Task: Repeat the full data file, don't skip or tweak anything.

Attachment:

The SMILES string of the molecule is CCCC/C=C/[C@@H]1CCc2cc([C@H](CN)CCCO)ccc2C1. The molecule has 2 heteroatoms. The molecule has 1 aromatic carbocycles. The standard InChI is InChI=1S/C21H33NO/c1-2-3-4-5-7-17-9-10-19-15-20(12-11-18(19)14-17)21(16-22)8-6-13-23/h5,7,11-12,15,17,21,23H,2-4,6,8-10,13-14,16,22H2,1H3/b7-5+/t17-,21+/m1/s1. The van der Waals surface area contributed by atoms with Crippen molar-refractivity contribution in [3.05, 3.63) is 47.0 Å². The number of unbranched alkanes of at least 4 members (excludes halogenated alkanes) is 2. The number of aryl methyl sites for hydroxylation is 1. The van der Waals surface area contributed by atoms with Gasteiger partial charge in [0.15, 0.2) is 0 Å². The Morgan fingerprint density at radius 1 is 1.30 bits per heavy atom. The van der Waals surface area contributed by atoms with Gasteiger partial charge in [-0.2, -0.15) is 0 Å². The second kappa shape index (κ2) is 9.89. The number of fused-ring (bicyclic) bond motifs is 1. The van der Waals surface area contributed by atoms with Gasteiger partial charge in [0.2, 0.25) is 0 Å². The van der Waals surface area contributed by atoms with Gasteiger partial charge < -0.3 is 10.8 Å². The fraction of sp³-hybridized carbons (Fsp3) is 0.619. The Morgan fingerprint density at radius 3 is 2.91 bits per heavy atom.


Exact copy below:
The SMILES string of the molecule is CCCC/C=C/[C@@H]1CCc2cc([C@H](CN)CCCO)ccc2C1. The molecule has 2 heteroatoms. The molecule has 1 aromatic carbocycles. The standard InChI is InChI=1S/C21H33NO/c1-2-3-4-5-7-17-9-10-19-15-20(12-11-18(19)14-17)21(16-22)8-6-13-23/h5,7,11-12,15,17,21,23H,2-4,6,8-10,13-14,16,22H2,1H3/b7-5+/t17-,21+/m1/s1. The van der Waals surface area contributed by atoms with Crippen molar-refractivity contribution in [3.05, 3.63) is 47.0 Å². The number of unbranched alkanes of at least 4 members (excludes halogenated alkanes) is 2. The number of aryl methyl sites for hydroxylation is 1. The van der Waals surface area contributed by atoms with Gasteiger partial charge in [0.15, 0.2) is 0 Å². The Morgan fingerprint density at radius 1 is 1.30 bits per heavy atom. The van der Waals surface area contributed by atoms with Gasteiger partial charge in [-0.2, -0.15) is 0 Å². The second kappa shape index (κ2) is 9.89. The number of fused-ring (bicyclic) bond motifs is 1. The van der Waals surface area contributed by atoms with Gasteiger partial charge in [0.2, 0.25) is 0 Å². The van der Waals surface area contributed by atoms with Gasteiger partial charge < -0.3 is 10.8 Å². The fraction of sp³-hybridized carbons (Fsp3) is 0.619. The Morgan fingerprint density at radius 3 is 2.91 bits per heavy atom.